Taking a Closer Look at the iWork Suite for iPhone, iPod touch

Earlier today, in a rather surprising move, Apple released the iWork suite for the iPhone and iPod touch. It certainly wasn’t an expected announcement from the folks at Cupertino, especially considering the fact that the upcoming WWDC 2011 is set to be focused on upcoming software such as iOS 5 and Mac OS X Lion. Nevertheless, the iWork suite consisting of the Pages, Keynote, and Numbers apps are now available on the iPhone and iPod touch for $9.99 each. iWork originally made its iOS debut on the iPad last January; those that purchased any of the three iWork apps for iPad can download the new iPhone and iPod touch counterpart for free from the App Store. Here’s a rundown of what you can expect from each app:


I would still recommend using a Mac if you’re going to be creating a full-fledged presentation, but this mobile version of Keynote does pack some punch. It’s really easy to make a presentation with the drag-and-drop interface that the multi-touch screen delivers. You begin by naming your presentation and choosing from a variety of different backgrounds to use for your slides. There are your basic controls for adding text boxes, images from your device’s camera roll, tables, charts, and shapes. At this time, there is no way to import video into Keynote.

A closer look at Pages and Numbers as well as several screenshots can be found after the break!

You can adjust text properties such as color, size, font choice, and borders. There are visual guides that can be enabled to help you locate the center and edges of the slide. Furthermore, you can add a 10% grid across the entire slide to improve your accuracy in placing objects onto the slide. In the settings, there is the ability to add both transitions, referred to as animations, and presenter notes. When you’re finished with your slideshow, it can be played on your device itself or can be imported to iTunes, shared via iWork.com, copied to iDisk or WebDAV, or printed. One of the only downsides to Keynote is its performance on the iPod touch 4G, which seems to be lacking. You’ll notice some minor lag occasionally, which some people might find aggravating.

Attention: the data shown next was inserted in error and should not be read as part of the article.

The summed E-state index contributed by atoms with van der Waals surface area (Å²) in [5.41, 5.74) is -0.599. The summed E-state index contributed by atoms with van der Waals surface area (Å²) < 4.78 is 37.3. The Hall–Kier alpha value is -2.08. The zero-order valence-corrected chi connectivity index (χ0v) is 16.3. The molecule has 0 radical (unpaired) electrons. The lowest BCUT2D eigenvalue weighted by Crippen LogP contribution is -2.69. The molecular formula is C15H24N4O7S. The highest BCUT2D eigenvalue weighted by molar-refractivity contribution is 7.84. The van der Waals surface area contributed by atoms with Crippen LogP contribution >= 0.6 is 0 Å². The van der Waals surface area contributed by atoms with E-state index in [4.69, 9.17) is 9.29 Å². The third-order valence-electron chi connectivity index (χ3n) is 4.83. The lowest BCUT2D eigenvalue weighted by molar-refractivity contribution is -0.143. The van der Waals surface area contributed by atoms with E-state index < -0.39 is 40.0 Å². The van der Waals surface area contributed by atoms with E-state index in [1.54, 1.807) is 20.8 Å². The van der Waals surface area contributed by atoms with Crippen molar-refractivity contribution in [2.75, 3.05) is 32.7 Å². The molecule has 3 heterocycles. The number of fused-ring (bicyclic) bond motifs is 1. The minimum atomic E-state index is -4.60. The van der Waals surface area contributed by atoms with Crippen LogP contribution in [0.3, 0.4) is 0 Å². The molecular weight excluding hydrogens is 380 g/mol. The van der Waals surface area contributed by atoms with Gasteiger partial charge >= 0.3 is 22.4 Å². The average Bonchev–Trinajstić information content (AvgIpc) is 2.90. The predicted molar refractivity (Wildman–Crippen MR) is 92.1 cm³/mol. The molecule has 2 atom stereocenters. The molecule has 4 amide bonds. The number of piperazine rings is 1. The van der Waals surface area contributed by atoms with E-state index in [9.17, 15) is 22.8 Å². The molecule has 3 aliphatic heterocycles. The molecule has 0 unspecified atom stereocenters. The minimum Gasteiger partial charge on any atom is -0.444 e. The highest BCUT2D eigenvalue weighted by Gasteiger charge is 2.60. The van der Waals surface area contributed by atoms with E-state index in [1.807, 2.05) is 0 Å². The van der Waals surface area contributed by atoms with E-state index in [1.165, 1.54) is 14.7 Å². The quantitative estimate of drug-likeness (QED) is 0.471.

There’s a lot of word processors in the App Store, but Apple’s created some good competition with Pages. With this app, you can type documents such as letters, resumes, term papers, project proposals, party invites, thank you cards, recipes, and flyers. Quite a few of those aforementioned documents would be quite tedious to be typing up if you were using just the on-screen keyboard, so I would highly recommend looking into a Bluetooth keyboard. You might want to check out some keyboards that we have reviewed here on iFans, such as the ZAGGmate, Verbatim Bluetooth Keyboard, and Sena’s Keyboard Folio. Regardless of what keyboard you are using, this is probably a better app for editing preexisting documents rather than typing them from scratch on the iPhone or iPod touch itself.

There are text properties that allow you to change the font such as boldface, italics, underline, and strikeout. Furthermore, you can change the text’s color, size, and font choice. Other features include embedding media into your documents, adjusting the headers and footers, selecting the paper size, and inserting tables and charts. There’s a handy ruler that can be enabled to help you adjust the document’s margins. When you are finished, you can seamlessly share your documents via email, iTunes, iWork.com, iDisk, and WebDAV.


Numbers is another application that shouldn’t replace its Mac counterpart, but is certainly great for crunching numbers on-the-go. Not only does Numbers have your standard spreadsheets, which are fully functional, but it can also create custom checklists, attendance lists, travel planners, fitness logs, mortgage calculators, and more. There are basic text features that allow you to boldface, italicize, underline, or strikeout text. You can also change the font and its size, add shapes, or images from your device’s camera roll. I would highly recommend using a Bluetooth keyboard along with this app because the on-screen keyboard won’t keep up with the speed that most accountants and other businesspeople work at on a desktop. You can send your spreadsheets to iTunes in addition to emailing, printing, or sharing them. Numbers didn’t have any performance issues for me on my latest-generation iPod touch.

Complete iWork for iOS Gallery


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